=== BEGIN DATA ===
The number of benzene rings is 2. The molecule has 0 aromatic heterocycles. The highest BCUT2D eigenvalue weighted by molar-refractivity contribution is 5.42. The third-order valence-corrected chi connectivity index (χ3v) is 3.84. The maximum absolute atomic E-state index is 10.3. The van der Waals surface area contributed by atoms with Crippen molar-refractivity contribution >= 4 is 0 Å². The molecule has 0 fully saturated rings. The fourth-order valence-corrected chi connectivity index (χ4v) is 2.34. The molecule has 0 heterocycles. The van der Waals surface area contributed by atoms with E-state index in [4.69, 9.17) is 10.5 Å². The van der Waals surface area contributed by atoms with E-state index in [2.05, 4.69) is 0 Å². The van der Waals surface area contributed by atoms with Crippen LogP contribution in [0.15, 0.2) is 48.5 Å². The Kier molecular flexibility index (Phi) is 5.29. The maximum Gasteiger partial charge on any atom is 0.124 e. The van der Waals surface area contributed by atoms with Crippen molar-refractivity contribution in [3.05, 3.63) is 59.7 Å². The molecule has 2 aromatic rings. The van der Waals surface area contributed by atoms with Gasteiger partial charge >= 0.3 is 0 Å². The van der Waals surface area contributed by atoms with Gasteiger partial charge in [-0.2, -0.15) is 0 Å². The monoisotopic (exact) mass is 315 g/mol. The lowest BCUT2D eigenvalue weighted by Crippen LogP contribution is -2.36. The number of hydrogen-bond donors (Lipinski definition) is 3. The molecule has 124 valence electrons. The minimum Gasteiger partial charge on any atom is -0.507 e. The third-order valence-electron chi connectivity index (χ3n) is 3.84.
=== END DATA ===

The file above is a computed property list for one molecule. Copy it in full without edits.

The number of benzene rings is 2. The molecule has 0 aromatic heterocycles. The highest BCUT2D eigenvalue weighted by molar-refractivity contribution is 5.42. The third-order valence-corrected chi connectivity index (χ3v) is 3.84. The maximum absolute atomic E-state index is 10.3. The van der Waals surface area contributed by atoms with Crippen molar-refractivity contribution >= 4 is 0 Å². The molecule has 0 fully saturated rings. The fourth-order valence-corrected chi connectivity index (χ4v) is 2.34. The molecule has 0 heterocycles. The van der Waals surface area contributed by atoms with E-state index in [4.69, 9.17) is 10.5 Å². The van der Waals surface area contributed by atoms with E-state index in [2.05, 4.69) is 0 Å². The van der Waals surface area contributed by atoms with Crippen LogP contribution in [0.15, 0.2) is 48.5 Å². The Kier molecular flexibility index (Phi) is 5.29. The maximum Gasteiger partial charge on any atom is 0.124 e. The van der Waals surface area contributed by atoms with Crippen molar-refractivity contribution in [3.05, 3.63) is 59.7 Å². The molecule has 2 aromatic rings. The van der Waals surface area contributed by atoms with Gasteiger partial charge >= 0.3 is 0 Å². The van der Waals surface area contributed by atoms with Gasteiger partial charge in [-0.2, -0.15) is 0 Å². The monoisotopic (exact) mass is 315 g/mol. The lowest BCUT2D eigenvalue weighted by Crippen LogP contribution is -2.36. The number of hydrogen-bond donors (Lipinski definition) is 3. The molecule has 124 valence electrons. The minimum Gasteiger partial charge on any atom is -0.507 e. The third-order valence-electron chi connectivity index (χ3n) is 3.84.